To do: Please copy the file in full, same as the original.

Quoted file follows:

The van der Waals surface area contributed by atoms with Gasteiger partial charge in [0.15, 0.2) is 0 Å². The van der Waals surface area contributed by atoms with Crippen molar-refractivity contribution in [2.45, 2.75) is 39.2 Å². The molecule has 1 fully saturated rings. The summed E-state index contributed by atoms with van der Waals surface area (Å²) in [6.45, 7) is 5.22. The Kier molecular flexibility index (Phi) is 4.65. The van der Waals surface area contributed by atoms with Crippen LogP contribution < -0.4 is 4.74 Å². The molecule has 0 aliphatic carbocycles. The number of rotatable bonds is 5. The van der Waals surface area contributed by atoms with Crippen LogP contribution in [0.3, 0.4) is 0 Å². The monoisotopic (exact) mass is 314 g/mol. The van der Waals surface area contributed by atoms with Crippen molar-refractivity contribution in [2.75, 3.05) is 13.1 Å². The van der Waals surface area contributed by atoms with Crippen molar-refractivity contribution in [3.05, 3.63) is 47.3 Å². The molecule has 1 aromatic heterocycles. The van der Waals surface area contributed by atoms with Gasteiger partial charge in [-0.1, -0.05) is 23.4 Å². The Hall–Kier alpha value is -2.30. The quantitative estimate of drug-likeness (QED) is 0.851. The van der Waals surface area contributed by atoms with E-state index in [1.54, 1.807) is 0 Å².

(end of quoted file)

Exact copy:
The van der Waals surface area contributed by atoms with Gasteiger partial charge in [0.15, 0.2) is 0 Å². The van der Waals surface area contributed by atoms with Crippen molar-refractivity contribution in [2.45, 2.75) is 39.2 Å². The molecule has 1 fully saturated rings. The summed E-state index contributed by atoms with van der Waals surface area (Å²) in [6.45, 7) is 5.22. The Kier molecular flexibility index (Phi) is 4.65. The van der Waals surface area contributed by atoms with Crippen LogP contribution < -0.4 is 4.74 Å². The molecule has 0 aliphatic carbocycles. The number of rotatable bonds is 5. The van der Waals surface area contributed by atoms with Crippen LogP contribution in [0.3, 0.4) is 0 Å². The monoisotopic (exact) mass is 314 g/mol. The van der Waals surface area contributed by atoms with Crippen molar-refractivity contribution in [2.75, 3.05) is 13.1 Å². The van der Waals surface area contributed by atoms with Crippen molar-refractivity contribution in [3.05, 3.63) is 47.3 Å². The molecule has 1 aromatic heterocycles. The van der Waals surface area contributed by atoms with Gasteiger partial charge in [-0.1, -0.05) is 23.4 Å². The Hall–Kier alpha value is -2.30. The quantitative estimate of drug-likeness (QED) is 0.851. The van der Waals surface area contributed by atoms with E-state index in [1.54, 1.807) is 0 Å².